noun (used with a plural verb)
- a belt of calms and light baffling winds north of the equator between the northern and southern trade winds in the Atlantic and Pacific oceans.
- the weather prevailing in this area.
- dolce far niente,
- dolce vita,
- dole bludger,
- dole cupboard,
- dole, bob,
- dole, sanford ballard
Origin of doldrums
Examples from the Web for doldrums
But the Republicans have the greatest opportunity to offer an alternate economic vision to the Obama doldrums.Government Shutdown Melodrama Won’t Matter on Election Day 2016|Stuart Stevens|September 23, 2013|DAILY BEAST
But in these scorching summer doldrums of 2013, you have to wonder: did it have to be this disappointing?Hope Isn’t Enough: Without Conviction or Destination, Obama Flounders|Stuart Stevens|July 19, 2013|DAILY BEAST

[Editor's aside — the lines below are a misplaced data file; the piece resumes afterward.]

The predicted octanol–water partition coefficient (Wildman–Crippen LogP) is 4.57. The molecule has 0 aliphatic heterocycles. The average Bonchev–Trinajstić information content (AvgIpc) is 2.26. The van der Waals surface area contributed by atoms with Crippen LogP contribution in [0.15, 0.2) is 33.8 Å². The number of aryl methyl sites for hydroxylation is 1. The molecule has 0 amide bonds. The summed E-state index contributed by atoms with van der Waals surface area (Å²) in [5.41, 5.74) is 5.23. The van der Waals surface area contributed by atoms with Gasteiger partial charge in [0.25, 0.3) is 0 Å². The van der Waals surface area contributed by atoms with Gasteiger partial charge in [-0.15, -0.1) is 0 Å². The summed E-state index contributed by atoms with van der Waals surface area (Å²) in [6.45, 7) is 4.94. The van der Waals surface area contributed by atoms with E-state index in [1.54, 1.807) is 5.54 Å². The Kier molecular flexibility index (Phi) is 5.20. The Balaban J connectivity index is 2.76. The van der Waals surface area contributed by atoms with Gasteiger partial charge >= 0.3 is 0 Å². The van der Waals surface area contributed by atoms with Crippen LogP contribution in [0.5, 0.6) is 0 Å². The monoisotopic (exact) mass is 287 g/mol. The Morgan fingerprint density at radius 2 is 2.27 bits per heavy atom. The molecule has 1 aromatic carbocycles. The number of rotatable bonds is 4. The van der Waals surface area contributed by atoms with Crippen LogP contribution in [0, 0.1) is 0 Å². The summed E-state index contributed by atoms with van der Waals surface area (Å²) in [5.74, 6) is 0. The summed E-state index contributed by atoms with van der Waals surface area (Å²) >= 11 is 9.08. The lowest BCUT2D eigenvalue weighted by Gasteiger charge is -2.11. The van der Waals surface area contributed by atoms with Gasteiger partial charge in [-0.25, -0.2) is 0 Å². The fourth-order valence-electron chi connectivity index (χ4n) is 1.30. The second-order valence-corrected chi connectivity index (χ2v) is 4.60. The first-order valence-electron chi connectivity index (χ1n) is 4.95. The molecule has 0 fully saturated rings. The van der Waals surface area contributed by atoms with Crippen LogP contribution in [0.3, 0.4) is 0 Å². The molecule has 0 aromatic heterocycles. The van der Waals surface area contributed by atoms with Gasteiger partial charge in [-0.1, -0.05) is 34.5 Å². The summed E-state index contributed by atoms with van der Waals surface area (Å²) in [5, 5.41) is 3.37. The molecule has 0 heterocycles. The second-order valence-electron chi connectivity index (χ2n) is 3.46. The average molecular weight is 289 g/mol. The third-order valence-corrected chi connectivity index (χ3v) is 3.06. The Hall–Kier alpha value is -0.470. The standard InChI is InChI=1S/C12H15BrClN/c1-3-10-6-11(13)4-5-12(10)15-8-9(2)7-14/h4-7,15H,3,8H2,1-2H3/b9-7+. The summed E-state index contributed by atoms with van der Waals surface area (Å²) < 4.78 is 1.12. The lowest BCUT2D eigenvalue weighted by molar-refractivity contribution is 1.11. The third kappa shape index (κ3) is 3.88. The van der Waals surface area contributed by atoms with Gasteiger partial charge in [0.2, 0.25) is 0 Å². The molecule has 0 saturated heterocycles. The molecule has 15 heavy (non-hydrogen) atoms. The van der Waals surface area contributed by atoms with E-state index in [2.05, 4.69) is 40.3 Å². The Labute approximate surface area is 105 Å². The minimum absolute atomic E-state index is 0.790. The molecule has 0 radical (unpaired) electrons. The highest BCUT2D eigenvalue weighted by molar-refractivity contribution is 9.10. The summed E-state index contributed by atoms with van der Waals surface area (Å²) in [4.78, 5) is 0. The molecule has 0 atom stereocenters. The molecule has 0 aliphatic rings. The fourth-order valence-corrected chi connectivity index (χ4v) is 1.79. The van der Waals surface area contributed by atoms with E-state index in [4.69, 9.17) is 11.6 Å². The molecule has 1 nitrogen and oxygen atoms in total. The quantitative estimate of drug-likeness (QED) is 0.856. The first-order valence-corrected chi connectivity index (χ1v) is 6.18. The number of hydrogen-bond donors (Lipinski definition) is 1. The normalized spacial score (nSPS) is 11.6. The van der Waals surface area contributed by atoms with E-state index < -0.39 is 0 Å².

Here's something to chew on while I'm gone: what if the current doldrums are the new normal?Don't Have Enough to Worry About? Here's One More Thing: Low Growth May be Here to Stay.|Megan McArdle|March 4, 2013|DAILY BEAST
The campaign will now stagger through the February doldrums.Money Changed Everything for Mitt Romney in Florida Primary|Paul Begala|February 1, 2012|DAILY BEAST
They also outline a serious plan of action to move the economy out its doldrums and forward again.
Many private houses were closed, and the quiet of the doldrums fell upon the place.Lewis Rand|Mary Johnston
They ought to be well out of the doldrums now, but they are not.The Man That Corrupted Hadleyburg and Other Stories|Mark Twain (Samuel Clemens)
They crossed the line in longitude 107, with a slight breeze, but soon fell into the Doldrums.Sea Stories|Various
Life in the busy little sawmill town had again sagged into the doldrums.Kindred of the Dust|Peter B. Kyne
But she thought she saw the reason for it by the way Updyke brought the sick man out of his doldrums.Dreamy Hollow|Sumner Charles Britton
noun the doldrums
- a belt of light winds or calms along the equator
- the weather conditions experienced in this belt, formerly a hazard to sailing vessels
Word Origin for doldrums
1811, from dulled, past participle of dullen, from Old English dol "foolish, dull," ending perhaps patterned on tantrum.
see in the doldrums.